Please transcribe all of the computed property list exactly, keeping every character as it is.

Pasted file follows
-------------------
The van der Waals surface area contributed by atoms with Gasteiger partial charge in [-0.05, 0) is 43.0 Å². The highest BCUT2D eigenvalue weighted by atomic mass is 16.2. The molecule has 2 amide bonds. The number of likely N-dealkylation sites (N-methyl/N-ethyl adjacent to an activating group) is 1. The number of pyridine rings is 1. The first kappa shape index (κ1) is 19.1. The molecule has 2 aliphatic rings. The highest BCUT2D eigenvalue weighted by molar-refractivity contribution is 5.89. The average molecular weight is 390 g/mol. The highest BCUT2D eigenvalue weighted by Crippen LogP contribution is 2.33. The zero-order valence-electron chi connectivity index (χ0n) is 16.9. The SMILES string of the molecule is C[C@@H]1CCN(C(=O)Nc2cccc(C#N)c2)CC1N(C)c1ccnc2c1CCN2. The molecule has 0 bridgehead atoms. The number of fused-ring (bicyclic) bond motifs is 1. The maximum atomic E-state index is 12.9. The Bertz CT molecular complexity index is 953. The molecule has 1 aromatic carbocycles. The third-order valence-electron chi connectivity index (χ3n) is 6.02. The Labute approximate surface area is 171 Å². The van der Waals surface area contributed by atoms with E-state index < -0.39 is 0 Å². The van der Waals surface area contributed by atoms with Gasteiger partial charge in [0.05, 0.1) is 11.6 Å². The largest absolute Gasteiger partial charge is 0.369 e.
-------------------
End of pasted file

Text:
The van der Waals surface area contributed by atoms with Gasteiger partial charge in [-0.05, 0) is 43.0 Å². The highest BCUT2D eigenvalue weighted by atomic mass is 16.2. The molecule has 2 amide bonds. The number of likely N-dealkylation sites (N-methyl/N-ethyl adjacent to an activating group) is 1. The number of pyridine rings is 1. The first kappa shape index (κ1) is 19.1. The molecule has 2 aliphatic rings. The highest BCUT2D eigenvalue weighted by molar-refractivity contribution is 5.89. The average molecular weight is 390 g/mol. The highest BCUT2D eigenvalue weighted by Crippen LogP contribution is 2.33. The zero-order valence-electron chi connectivity index (χ0n) is 16.9. The SMILES string of the molecule is C[C@@H]1CCN(C(=O)Nc2cccc(C#N)c2)CC1N(C)c1ccnc2c1CCN2. The molecule has 0 bridgehead atoms. The number of fused-ring (bicyclic) bond motifs is 1. The maximum atomic E-state index is 12.9. The Bertz CT molecular complexity index is 953. The molecule has 1 aromatic carbocycles. The third-order valence-electron chi connectivity index (χ3n) is 6.02. The Labute approximate surface area is 171 Å². The van der Waals surface area contributed by atoms with E-state index < -0.39 is 0 Å². The van der Waals surface area contributed by atoms with Gasteiger partial charge in [0.05, 0.1) is 11.6 Å². The largest absolute Gasteiger partial charge is 0.369 e.